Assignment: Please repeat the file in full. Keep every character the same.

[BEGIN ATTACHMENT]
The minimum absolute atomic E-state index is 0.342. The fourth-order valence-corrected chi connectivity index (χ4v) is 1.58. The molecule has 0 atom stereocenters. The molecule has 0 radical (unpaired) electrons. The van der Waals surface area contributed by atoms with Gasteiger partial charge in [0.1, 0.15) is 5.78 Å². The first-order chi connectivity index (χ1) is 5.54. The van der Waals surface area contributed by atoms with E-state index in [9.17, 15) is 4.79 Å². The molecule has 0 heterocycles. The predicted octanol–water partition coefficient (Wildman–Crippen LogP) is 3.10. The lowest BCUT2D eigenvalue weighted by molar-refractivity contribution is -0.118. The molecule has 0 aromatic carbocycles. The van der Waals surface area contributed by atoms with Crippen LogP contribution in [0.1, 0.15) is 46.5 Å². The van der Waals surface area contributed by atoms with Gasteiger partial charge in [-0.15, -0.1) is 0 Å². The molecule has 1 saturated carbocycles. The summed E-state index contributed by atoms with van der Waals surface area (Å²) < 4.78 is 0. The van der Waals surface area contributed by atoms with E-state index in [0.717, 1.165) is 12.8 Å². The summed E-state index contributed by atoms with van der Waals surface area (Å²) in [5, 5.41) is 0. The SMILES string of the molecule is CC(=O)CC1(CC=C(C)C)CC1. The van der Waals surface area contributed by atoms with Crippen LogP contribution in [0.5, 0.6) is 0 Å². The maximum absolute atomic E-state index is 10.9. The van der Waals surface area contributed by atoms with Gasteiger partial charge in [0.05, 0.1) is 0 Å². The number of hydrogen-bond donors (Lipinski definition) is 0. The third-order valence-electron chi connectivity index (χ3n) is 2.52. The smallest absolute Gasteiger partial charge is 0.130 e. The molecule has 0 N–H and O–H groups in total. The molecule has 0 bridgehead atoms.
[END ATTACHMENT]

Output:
The minimum absolute atomic E-state index is 0.342. The fourth-order valence-corrected chi connectivity index (χ4v) is 1.58. The molecule has 0 atom stereocenters. The molecule has 0 radical (unpaired) electrons. The van der Waals surface area contributed by atoms with Gasteiger partial charge in [0.1, 0.15) is 5.78 Å². The first-order chi connectivity index (χ1) is 5.54. The van der Waals surface area contributed by atoms with E-state index in [9.17, 15) is 4.79 Å². The molecule has 0 heterocycles. The predicted octanol–water partition coefficient (Wildman–Crippen LogP) is 3.10. The lowest BCUT2D eigenvalue weighted by molar-refractivity contribution is -0.118. The molecule has 0 aromatic carbocycles. The van der Waals surface area contributed by atoms with Crippen LogP contribution in [0.1, 0.15) is 46.5 Å². The van der Waals surface area contributed by atoms with Gasteiger partial charge in [-0.15, -0.1) is 0 Å². The molecule has 1 saturated carbocycles. The summed E-state index contributed by atoms with van der Waals surface area (Å²) < 4.78 is 0. The van der Waals surface area contributed by atoms with E-state index in [0.717, 1.165) is 12.8 Å². The summed E-state index contributed by atoms with van der Waals surface area (Å²) in [5, 5.41) is 0. The SMILES string of the molecule is CC(=O)CC1(CC=C(C)C)CC1. The van der Waals surface area contributed by atoms with Crippen LogP contribution in [0.5, 0.6) is 0 Å². The maximum absolute atomic E-state index is 10.9. The van der Waals surface area contributed by atoms with Gasteiger partial charge in [0.05, 0.1) is 0 Å². The number of hydrogen-bond donors (Lipinski definition) is 0. The third-order valence-electron chi connectivity index (χ3n) is 2.52. The smallest absolute Gasteiger partial charge is 0.130 e. The molecule has 0 N–H and O–H groups in total. The molecule has 0 bridgehead atoms.